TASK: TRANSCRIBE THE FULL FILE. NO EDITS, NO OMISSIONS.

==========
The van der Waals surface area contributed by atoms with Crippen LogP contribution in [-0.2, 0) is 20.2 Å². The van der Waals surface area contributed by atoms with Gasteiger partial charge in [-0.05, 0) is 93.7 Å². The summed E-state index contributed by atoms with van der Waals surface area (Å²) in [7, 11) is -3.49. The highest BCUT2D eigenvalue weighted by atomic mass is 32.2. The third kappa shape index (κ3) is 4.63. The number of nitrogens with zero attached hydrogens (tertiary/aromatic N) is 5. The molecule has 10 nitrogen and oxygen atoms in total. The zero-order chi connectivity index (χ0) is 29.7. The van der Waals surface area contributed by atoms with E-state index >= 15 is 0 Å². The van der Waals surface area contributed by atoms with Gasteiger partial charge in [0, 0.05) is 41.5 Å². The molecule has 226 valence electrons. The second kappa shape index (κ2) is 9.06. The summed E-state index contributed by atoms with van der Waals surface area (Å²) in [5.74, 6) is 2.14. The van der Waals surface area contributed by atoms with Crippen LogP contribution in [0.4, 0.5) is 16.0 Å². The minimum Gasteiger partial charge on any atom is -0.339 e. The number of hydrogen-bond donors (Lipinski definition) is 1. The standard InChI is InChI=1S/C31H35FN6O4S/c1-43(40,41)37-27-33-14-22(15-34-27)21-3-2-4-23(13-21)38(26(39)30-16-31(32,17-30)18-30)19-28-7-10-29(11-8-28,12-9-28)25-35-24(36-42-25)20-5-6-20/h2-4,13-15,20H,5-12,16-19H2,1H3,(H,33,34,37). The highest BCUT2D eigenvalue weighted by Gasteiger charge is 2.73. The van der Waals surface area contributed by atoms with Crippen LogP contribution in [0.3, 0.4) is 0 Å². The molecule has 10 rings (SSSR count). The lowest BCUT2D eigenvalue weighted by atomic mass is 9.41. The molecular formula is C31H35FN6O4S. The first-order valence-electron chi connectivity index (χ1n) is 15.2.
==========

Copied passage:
The van der Waals surface area contributed by atoms with Crippen LogP contribution in [-0.2, 0) is 20.2 Å². The van der Waals surface area contributed by atoms with Gasteiger partial charge in [-0.05, 0) is 93.7 Å². The summed E-state index contributed by atoms with van der Waals surface area (Å²) in [7, 11) is -3.49. The highest BCUT2D eigenvalue weighted by atomic mass is 32.2. The third kappa shape index (κ3) is 4.63. The number of nitrogens with zero attached hydrogens (tertiary/aromatic N) is 5. The molecule has 10 nitrogen and oxygen atoms in total. The zero-order chi connectivity index (χ0) is 29.7. The van der Waals surface area contributed by atoms with E-state index >= 15 is 0 Å². The van der Waals surface area contributed by atoms with Gasteiger partial charge in [0, 0.05) is 41.5 Å². The molecule has 226 valence electrons. The second kappa shape index (κ2) is 9.06. The summed E-state index contributed by atoms with van der Waals surface area (Å²) in [5.74, 6) is 2.14. The van der Waals surface area contributed by atoms with Crippen LogP contribution in [0.4, 0.5) is 16.0 Å². The minimum Gasteiger partial charge on any atom is -0.339 e. The number of hydrogen-bond donors (Lipinski definition) is 1. The standard InChI is InChI=1S/C31H35FN6O4S/c1-43(40,41)37-27-33-14-22(15-34-27)21-3-2-4-23(13-21)38(26(39)30-16-31(32,17-30)18-30)19-28-7-10-29(11-8-28,12-9-28)25-35-24(36-42-25)20-5-6-20/h2-4,13-15,20H,5-12,16-19H2,1H3,(H,33,34,37). The highest BCUT2D eigenvalue weighted by Gasteiger charge is 2.73. The van der Waals surface area contributed by atoms with Crippen LogP contribution in [0.3, 0.4) is 0 Å². The molecule has 10 rings (SSSR count). The lowest BCUT2D eigenvalue weighted by atomic mass is 9.41. The molecular formula is C31H35FN6O4S. The first-order valence-electron chi connectivity index (χ1n) is 15.2.